2022 was a bad year for technology stocks in general, driven by softening investor confidence in the bigger technology brands – but the future is still bright for the technology sector, and we can expect the cybersecurity category to grow further in 2023.
McKinsey’s 2022 review identifies a range of megatrends, some of which point specifically at cybersecurity. One is the continued migration to the cloud as more employees work remotely. Large businesses aspire to have 60% of their tech infrastructure in the cloud by 2025, according to the report – with this comes an increased risk of cyberattacks, as more business is done online.
The second is the increasing expectation from consumers that businesses will protect their data. 53% of customers overall actively check that a business has adequate policies in place, rising to 70% in markets such as Latin America.
This trend is even more pronounced in B2B (business-to-business), where 52% of customers say they’d go elsewhere if they felt the vendor is falling short on data protection.
According to the 2022 Verizon Data Breach Investigations Report, nearly 50% of all data breaches were caused by stolen credentials – a huge direct cost to businesses, as online fraudsters continue to cost businesses hundreds of millions of pounds every year.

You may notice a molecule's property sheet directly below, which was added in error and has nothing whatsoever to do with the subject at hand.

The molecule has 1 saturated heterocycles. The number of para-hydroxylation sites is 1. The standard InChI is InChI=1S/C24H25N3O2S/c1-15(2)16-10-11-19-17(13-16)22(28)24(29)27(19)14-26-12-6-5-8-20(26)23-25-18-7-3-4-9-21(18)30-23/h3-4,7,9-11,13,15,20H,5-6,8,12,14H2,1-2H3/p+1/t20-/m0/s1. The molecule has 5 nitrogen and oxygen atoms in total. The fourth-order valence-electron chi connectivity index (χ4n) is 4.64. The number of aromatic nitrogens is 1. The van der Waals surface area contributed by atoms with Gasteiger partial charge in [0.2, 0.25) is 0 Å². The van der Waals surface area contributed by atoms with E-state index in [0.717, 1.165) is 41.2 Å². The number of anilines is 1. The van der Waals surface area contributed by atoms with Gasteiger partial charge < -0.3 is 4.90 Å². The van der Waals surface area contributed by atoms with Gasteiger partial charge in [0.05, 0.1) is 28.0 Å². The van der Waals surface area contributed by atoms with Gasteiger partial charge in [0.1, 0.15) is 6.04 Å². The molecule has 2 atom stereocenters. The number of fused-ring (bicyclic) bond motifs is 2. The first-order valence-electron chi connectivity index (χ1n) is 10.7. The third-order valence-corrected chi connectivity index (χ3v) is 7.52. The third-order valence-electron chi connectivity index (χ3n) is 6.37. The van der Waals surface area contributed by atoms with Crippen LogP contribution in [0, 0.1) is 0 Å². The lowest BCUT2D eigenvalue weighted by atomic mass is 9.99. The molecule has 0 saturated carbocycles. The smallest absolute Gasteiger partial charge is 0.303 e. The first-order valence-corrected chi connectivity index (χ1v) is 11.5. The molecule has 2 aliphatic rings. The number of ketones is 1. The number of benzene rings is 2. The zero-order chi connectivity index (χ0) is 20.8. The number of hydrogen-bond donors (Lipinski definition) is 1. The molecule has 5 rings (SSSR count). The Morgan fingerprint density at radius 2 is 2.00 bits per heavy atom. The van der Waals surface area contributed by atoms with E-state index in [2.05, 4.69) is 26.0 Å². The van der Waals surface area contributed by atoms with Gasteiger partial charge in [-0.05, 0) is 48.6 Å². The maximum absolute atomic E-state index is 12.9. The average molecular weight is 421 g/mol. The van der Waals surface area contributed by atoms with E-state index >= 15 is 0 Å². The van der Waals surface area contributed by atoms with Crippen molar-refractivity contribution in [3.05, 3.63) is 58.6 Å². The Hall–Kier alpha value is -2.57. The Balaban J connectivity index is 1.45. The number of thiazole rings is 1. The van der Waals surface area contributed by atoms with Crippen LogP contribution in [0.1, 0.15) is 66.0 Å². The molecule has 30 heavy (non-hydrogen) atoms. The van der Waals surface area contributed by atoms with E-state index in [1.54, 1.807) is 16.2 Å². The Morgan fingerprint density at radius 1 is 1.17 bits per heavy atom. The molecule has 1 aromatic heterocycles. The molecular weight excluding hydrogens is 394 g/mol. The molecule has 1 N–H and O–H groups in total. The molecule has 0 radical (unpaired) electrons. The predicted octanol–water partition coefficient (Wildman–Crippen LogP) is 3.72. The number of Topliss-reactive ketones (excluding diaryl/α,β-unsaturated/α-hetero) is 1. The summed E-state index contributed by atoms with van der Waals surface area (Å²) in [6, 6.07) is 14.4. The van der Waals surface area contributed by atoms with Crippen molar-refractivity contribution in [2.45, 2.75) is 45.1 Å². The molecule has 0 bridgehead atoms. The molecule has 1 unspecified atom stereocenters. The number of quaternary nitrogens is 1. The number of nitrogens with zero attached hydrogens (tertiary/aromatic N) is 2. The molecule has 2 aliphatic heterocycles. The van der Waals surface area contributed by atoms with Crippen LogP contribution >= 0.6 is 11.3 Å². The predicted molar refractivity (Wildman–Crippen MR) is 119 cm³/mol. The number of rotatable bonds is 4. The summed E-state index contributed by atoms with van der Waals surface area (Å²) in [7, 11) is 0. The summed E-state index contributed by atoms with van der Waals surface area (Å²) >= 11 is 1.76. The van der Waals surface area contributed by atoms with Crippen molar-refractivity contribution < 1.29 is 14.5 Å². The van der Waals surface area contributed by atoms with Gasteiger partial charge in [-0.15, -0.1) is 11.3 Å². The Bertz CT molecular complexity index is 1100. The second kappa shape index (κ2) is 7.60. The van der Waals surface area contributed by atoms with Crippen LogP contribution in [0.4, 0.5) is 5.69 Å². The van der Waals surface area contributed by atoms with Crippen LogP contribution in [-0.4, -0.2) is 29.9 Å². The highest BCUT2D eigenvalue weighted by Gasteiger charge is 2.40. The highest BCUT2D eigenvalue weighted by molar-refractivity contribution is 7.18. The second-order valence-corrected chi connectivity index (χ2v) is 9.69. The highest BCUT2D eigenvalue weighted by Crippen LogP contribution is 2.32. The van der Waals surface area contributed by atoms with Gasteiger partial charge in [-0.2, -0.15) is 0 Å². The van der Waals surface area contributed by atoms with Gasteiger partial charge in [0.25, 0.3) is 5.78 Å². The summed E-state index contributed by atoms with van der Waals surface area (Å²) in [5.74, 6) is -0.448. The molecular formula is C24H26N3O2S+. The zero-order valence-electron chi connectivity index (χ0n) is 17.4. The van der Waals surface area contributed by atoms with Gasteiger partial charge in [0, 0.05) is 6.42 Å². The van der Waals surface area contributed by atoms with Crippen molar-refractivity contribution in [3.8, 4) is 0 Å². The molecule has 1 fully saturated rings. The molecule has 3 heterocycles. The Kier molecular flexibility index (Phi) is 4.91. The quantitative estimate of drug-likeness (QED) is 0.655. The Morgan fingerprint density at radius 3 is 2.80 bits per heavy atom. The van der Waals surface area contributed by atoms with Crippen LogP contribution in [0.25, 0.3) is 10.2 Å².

It’s also a potentially huge indirect cost, given the reputational crisis for any business that prides itself on protecting its customers.
Shareable credentials such as passwords, or PIN codes sent by email or SMS, are a fundamental security weakness – they make it easy for threat actors to carry out the scalable, remote, attacks that they prefer.
This is the vulnerability behind many recent breaches of businesses such as Uber, Medibank, Ronin and Plex. Attacks like the one on Uber also represent future threats — the attackers gained access to employee emails, which is likely to lead to future phishing attacks and attempts to steal Uber employee credentials, with potentially very serious consequences.
Cybercrime won’t decline in 2023 by creating more complicated login processes or hiring bigger cybersecurity teams. Whenever shared credentials are involved, humans can be tricked into sharing them, and the threat actor can gain remote access.
To protect themselves, businesses need to replace the default of email, password, and SMS codes with secure login technology that doesn’t rely on shared information — such as on-device FIDO tokens, SIM-based authentication and cloud-based biometrics.
Moving away from shareable credentials to physical possession factor and biometric security prevents remote attacks and provides the long-term answer to these ongoing threats.
To find out how to implement next-gen authentication and deliver high security, low friction authentication experiences to your users, simply book your free 30-minute demo or visit the tru.ID website.
tru.ID helps banks and businesses to reduce the threat of cybercrime with a range of mobile identity and authentication solutions for customers and employees.
Silent authentication from tru.ID leverages the cryptographic security of the SIM card already present in every phone. This revolutionary approach delivers hardware-grade, possession-factor mobile security at scale, without impacting UX.
tru.ID is already live in 23 markets covering over 2bn digital identities.